Thursday, December 16, 2010

Aquinas on the Word of Creation and Redemption

“Whoever makes anything by understanding does his work by mentally conceiving the form of the thing to be done. For example, the house constructed of matter is built by the builder by means of the plan (‘rationale’) for this house, as he conceives it in his mind. God produces things in being not through a necessity of his nature, but intelligently and voluntarily. Therefore, God made all things by His Word, which is the rationale of things made by Him. This is why St. John says, All things were made by him [Jn 1:3]. In agreement with this, Moses describes the origin of the world by using such a manner of speech for the single works: God said ‘let there be light,’ and light was made . . . God said: Let there be a firmament made [Gen 1:1–3], and so of the rest. All of which the Psalmist includes, saying, He spoke and they were made [Ps. 148:5]. Thus, therefore, one must understand that God spoke and they were made because He articulated his Word, by which he produced things in being as through their perfect rationale.”[1]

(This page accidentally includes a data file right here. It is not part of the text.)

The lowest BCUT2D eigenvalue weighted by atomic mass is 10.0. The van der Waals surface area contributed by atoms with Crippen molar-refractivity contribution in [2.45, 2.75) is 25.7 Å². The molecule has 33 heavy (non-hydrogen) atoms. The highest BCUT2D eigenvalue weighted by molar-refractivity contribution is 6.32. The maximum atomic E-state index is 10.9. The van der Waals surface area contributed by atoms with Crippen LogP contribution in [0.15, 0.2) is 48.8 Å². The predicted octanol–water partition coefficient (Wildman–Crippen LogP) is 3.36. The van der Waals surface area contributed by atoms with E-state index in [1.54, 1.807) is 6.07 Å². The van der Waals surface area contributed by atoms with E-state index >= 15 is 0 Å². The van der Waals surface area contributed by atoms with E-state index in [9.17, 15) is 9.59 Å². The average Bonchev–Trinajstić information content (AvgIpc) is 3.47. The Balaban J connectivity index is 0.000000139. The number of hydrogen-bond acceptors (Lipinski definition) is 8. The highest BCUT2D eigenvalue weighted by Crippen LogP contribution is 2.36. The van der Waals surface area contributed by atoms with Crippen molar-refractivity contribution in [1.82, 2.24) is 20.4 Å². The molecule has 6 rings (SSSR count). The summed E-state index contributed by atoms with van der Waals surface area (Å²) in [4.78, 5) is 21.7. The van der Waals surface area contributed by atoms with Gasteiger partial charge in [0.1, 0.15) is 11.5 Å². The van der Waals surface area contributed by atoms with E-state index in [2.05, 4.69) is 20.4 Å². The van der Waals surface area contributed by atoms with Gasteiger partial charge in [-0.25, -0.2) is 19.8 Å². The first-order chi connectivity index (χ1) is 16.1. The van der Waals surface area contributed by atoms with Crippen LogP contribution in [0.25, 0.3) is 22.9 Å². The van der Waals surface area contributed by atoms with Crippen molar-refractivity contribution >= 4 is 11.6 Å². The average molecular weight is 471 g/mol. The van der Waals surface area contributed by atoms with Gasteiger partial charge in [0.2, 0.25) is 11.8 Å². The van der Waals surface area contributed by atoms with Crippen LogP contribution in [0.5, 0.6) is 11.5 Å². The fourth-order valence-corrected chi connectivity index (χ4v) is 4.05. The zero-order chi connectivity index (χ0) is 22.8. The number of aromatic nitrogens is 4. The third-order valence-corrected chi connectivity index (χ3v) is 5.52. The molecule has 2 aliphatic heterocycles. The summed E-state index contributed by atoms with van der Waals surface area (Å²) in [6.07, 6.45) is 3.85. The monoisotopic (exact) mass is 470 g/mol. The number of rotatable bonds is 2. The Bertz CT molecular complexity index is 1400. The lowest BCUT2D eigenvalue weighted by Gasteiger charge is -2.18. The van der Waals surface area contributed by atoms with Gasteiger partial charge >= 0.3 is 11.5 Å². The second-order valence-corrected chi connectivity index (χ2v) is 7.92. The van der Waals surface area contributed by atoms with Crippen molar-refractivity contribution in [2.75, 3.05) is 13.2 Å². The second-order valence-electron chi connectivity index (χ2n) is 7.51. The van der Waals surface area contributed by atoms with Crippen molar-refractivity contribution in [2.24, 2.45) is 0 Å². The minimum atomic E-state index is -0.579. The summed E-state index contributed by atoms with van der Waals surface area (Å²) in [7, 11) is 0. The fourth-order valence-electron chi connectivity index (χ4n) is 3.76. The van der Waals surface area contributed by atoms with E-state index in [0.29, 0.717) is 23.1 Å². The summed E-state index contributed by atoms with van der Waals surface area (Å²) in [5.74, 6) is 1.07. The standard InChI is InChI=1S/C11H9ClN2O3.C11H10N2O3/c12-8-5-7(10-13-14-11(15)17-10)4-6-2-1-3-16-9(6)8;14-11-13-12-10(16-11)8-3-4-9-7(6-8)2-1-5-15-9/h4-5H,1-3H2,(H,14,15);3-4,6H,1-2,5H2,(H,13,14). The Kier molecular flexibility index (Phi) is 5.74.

“[Things that] are similar are fittingly united. Now the person of the Son, who is the Word of God, has a shared relationship with all creatures. The artist’s word, his conception, is in fact a model-likeness of his works of art. This is why the Word of God, who is his eternal concept, is also the model-likeness of all creatures. And therefore as creatures are constituted in their species by participation in this likeness, despite being mutable and corruptive, so it was fitting that the fallen creature be restored to its eternal and unchangeable perfection, not just by participation, but by the personal union of the Word. For if the artist’s work has fallen into ruin, he restores it by means of the artistic form through which he conceived it and in accordance with which he originally realized his work.”[2]

[1] Summa Theologica III, q. 3, a. 8.

[2] Summa Contra Gentiles IV, ch. 13 (no. 3491).

1 comment:

John Bergsma said...

Given all that, I always find it remarkable that most Catholic Thomists get so upset about the so-called "Intelligent Design" movement for going around claiming that it's obvious that biological forms are designed. According to these Thomists, to draw such a conclusion is fraught with philosophical and scientific error, a product of Protestant heresies and a mechanistic understanding of the universe. Oh, well. I still look at a bird's wing and think: that didn't happen by chance. I just keep it to myself.